Eliminate the wanting to be in peace and to be free!

To have wants is not what hurts us. To keep wanting does.
Desire by itself is normal. You see a beautiful woman and you say, “Wow!” That is a normal reaction. If you said, “Gee, what nonsense?” that would be abnormal. You see the waiter at a restaurant taking away your plate, without asking you, while there’s still some food you are finishing over a conversation. Quite obviously, you will want that plate to stay. If you said, ‘By all means, thank you!’, while you were still intent on eating, well, that will be abnormal. So, as long as we live, wants will arise. Who doesn’t want more money? Or a more fulfilling relationship with a companion? Or children to behave well? Or bosses to be more empowering? Or who doesn’t want more comfort in Life __ a bigger apartment, a bigger car, business class travel?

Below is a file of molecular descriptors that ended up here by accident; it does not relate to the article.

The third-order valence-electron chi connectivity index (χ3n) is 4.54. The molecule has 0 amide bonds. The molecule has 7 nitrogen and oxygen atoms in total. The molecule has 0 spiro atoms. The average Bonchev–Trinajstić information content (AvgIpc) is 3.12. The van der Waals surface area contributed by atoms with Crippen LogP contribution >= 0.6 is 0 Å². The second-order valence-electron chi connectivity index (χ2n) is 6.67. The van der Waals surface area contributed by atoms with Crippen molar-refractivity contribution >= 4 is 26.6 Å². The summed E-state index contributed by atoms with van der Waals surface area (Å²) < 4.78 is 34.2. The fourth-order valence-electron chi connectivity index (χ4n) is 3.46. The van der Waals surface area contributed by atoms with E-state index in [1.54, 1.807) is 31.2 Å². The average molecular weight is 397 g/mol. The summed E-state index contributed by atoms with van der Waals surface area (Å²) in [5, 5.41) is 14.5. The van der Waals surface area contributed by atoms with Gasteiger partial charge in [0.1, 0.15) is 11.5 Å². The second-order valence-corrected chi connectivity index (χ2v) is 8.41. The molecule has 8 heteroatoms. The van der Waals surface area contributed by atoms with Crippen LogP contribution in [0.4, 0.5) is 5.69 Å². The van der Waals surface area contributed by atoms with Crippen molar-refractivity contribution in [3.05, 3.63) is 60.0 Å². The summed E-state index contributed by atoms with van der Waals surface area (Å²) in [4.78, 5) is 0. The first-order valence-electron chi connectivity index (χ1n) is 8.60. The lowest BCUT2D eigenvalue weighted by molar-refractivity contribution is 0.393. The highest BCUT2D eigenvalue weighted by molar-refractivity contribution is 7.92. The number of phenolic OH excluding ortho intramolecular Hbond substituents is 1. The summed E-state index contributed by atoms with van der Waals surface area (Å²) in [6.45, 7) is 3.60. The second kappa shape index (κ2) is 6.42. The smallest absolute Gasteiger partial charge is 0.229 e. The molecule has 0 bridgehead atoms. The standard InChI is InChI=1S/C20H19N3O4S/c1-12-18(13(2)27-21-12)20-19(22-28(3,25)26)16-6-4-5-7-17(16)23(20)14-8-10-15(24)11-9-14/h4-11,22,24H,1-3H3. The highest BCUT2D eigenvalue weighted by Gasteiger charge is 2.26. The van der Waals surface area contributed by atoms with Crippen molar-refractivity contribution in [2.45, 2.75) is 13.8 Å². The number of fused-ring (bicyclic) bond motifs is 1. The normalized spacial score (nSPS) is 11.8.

Wants are not lethal. Fueling your imagination basis the want is what is dangerous. You keep thinking about that woman, night and day, and your Life will become miserable. You keep expecting your boss to become more nurturing and dignified, when he clearly is a tyrant, is making your own work Life a drudgery. You continuing to think of a bigger car, pining and lusting for it, when you can’t afford one, is sure to depress you. Don’t, therefore, try to eliminate desire. Eliminate the thinking that continues to dwell on that desire. Eliminate the wanting. Move on.
This does not mean you should not be ambitious. There’s nothing wrong in wanting a more successful, profitable, happy future. But when you have an ambition like that, a vision, a goal, go to work on it. Ambition always is a call for action. Merely wanting, with no follow through action, is a surefire way of inviting suffering in Life. Know also that desires are also contagious. One will lead to another. The big car in your driveway, the woman in your bed, the properties in your name, the money in your account, the desire for more and more will create more and more wanting. Endlessly. And that means more suffering.